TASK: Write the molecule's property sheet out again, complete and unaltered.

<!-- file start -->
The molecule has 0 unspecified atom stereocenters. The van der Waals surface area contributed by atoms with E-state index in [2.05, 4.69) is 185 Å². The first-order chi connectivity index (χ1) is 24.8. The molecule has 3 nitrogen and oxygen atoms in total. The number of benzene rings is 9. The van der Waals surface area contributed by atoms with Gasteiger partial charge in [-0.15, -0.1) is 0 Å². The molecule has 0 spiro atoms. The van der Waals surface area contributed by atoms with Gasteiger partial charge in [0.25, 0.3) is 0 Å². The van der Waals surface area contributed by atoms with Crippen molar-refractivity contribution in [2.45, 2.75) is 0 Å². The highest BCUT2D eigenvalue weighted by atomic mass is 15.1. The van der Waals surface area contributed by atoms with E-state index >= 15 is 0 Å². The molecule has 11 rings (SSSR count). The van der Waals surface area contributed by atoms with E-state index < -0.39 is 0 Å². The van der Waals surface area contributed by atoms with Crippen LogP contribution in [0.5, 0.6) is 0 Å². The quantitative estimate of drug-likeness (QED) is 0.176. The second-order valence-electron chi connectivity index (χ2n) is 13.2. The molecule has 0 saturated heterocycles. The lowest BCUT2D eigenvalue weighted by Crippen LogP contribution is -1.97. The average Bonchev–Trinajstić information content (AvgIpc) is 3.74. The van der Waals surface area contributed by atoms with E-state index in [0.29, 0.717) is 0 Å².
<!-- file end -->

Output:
The molecule has 0 unspecified atom stereocenters. The van der Waals surface area contributed by atoms with E-state index in [2.05, 4.69) is 185 Å². The first-order chi connectivity index (χ1) is 24.8. The molecule has 3 nitrogen and oxygen atoms in total. The number of benzene rings is 9. The van der Waals surface area contributed by atoms with Gasteiger partial charge in [-0.15, -0.1) is 0 Å². The molecule has 0 spiro atoms. The van der Waals surface area contributed by atoms with Gasteiger partial charge in [0.25, 0.3) is 0 Å². The van der Waals surface area contributed by atoms with Crippen molar-refractivity contribution in [2.45, 2.75) is 0 Å². The highest BCUT2D eigenvalue weighted by atomic mass is 15.1. The van der Waals surface area contributed by atoms with E-state index >= 15 is 0 Å². The molecule has 11 rings (SSSR count). The van der Waals surface area contributed by atoms with E-state index < -0.39 is 0 Å². The van der Waals surface area contributed by atoms with Crippen LogP contribution in [0.5, 0.6) is 0 Å². The quantitative estimate of drug-likeness (QED) is 0.176. The second-order valence-electron chi connectivity index (χ2n) is 13.2. The molecule has 0 saturated heterocycles. The lowest BCUT2D eigenvalue weighted by Crippen LogP contribution is -1.97. The average Bonchev–Trinajstić information content (AvgIpc) is 3.74. The van der Waals surface area contributed by atoms with E-state index in [0.29, 0.717) is 0 Å².